How Calif.'s fast-food business got a $20 wage: A timeline

On April 1, 527,000 fast-food workers in California will be entitled to pay of at least $20 an hour, a 29% boost from their current minimum wage. Experts say the jump will likely ratchet up pay across other industry sectors as well.
Photo illustration by Nico Heins

The unprecedented increase was the result of what California Gov. Gavin Newsom himself called “sausage-making,” a fit of politics that began more than a decade ago. 

Here, month by month, is what happened.  



Gavin Newsom on a call

After becoming governor, Gavin Newsom gets a call from Mary Kay Henry, president of the Service Employees International Union. She has an unconventional idea for raising fast-food workers’ pay in California.  

2018 -2020 

Discussions take place between state lawmakers and SEIU leaders about “sectoral bargaining,” a practice used outside of the U.S. to set wages and workplace conditions for a whole industry. The conversations focus on fast-food workers. 

With stiff resistance from the restaurant industry, laws fail to materialize from the discussions. 



A plan to institute sectoral bargaining is written into the Fast Food Accountability and Standards Recovery Act, a.k.a. the Fast Act.   


The bill falls 3 votes short of the majority needed to be passed by the state Assembly.  


Newsom survives a recall vote, backed heavily by the SEIU and other labor groups. 



The Fast Act is reintroduced. This time it passes the Assembly by 20 votes. 


The state Senate approves the Act after dropping a joint-employer provision. 


legislation fast act

On Labor Day, Newsom signs the Fast Act into law. 

A coalition of industry trade groups begins a $40-million effort to put the law before voters in a referendum.   


Enough signatures are collected to put a referendum on the Nov. 2024 ballot. Newsom indicates he’ll start enforcing the Fast Act as of Jan. 1, despite the pending referendum, with fast-food wages mandated to rise that day to $22 an hour. But enforcement is blocked by a state judge.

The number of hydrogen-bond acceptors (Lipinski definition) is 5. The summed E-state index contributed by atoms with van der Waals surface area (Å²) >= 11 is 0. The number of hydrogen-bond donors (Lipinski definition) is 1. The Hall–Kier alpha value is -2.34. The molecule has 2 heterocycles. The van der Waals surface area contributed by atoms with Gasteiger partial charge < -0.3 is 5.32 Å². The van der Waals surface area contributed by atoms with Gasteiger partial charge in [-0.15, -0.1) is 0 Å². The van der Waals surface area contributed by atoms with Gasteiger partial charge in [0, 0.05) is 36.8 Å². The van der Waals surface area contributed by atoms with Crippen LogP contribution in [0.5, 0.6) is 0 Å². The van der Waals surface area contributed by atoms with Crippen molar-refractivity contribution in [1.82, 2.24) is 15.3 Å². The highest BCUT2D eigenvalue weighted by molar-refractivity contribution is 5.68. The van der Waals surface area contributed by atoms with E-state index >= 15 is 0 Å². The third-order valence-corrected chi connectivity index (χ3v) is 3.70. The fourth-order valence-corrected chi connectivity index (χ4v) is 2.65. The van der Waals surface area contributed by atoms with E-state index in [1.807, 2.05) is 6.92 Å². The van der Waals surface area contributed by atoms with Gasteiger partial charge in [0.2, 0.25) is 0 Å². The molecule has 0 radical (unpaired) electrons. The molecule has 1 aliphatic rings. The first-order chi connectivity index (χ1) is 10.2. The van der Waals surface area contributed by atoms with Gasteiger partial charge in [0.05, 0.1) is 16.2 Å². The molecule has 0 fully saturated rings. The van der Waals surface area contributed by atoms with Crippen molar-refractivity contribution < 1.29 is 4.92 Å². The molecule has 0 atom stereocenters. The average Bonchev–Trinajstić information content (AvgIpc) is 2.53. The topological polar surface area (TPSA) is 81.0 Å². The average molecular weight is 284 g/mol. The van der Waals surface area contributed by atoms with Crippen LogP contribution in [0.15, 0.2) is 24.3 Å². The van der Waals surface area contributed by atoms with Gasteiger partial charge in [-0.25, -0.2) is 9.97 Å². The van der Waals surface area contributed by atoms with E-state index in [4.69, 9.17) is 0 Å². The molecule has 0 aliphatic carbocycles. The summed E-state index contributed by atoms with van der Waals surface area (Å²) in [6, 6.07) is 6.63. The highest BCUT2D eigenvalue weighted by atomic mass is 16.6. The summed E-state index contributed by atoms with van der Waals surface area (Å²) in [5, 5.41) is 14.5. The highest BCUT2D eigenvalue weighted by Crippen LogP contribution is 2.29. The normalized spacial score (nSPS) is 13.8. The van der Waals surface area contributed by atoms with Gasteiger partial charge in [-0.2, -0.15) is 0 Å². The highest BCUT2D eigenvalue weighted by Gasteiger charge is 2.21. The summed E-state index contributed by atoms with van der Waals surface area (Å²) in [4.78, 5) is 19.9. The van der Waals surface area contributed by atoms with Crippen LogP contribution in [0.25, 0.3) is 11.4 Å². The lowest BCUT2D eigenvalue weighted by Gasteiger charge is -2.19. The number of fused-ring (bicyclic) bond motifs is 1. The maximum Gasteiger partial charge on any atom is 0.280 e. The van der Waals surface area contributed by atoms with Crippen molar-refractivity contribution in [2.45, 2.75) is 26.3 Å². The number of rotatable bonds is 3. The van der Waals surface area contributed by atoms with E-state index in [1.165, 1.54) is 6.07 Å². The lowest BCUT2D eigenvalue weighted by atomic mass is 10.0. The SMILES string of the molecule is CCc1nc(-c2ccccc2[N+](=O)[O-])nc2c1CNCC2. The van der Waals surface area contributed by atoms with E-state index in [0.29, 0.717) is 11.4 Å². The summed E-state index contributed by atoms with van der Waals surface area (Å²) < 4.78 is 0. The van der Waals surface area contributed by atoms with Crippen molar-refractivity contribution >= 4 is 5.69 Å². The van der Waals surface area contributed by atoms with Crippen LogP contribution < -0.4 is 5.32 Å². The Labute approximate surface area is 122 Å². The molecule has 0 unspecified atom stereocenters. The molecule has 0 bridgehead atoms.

The law is suspended until the referendum is held. 



organized labor

Stymied by the removal of a joint-employer mandate from the Fast Act, organized labor pushes for a standalone bill, AB 1228, that would make restaurant franchisors joint employers of their franchisees’ employees. 


Unbeknown to all but a few, Newsom indicates he plans to resurrect a long-defunct wage-setting body called the Industrial Welfare Commission. It would have greater fast-food wage-setting power than the panel called for in the Fast Act. If the Act was killed by referendum, the IWC could take up its work. 

Facing a wage-setting panel regardless of what happens in 2024, the industry accepts Newsom’s overtures to negotiate an alternative option with the SEIU, which is also leery of a fight projected to cost as much as $150 million. 

The adversaries start to meet in closed-door sessions to hammer out a compromise. 


The two sides announce they have a deal. AB 1228, the joint employer bill, would be rewritten. The joint-employer focus is dropped. Most of the Fast Act is inserted in place of that language. A wage-setting Fast Food Council panel would be created, but with limits. The fast-food minimum wage would jump 29%, to $20 an hour. 

The new version of AB 1228 sails through the Assembly and Senate. 

Gavin Newsom signing

Newsom signs it into law on Sept. 28.  


The deal is contingent on the industry coalition withdrawing its request for a 2024 referendum.  That action has yet to happen.  

Newsom appoints Laphonza Butler, a past president of an SEIU California chapter, to serve the remainder of Diane Feinstein’s term as U.S. senator.  

Correction: An earlier version of the timeline erroneously stated that Newsom became governor in 2011. He became lieutenant governor that year, not governor.

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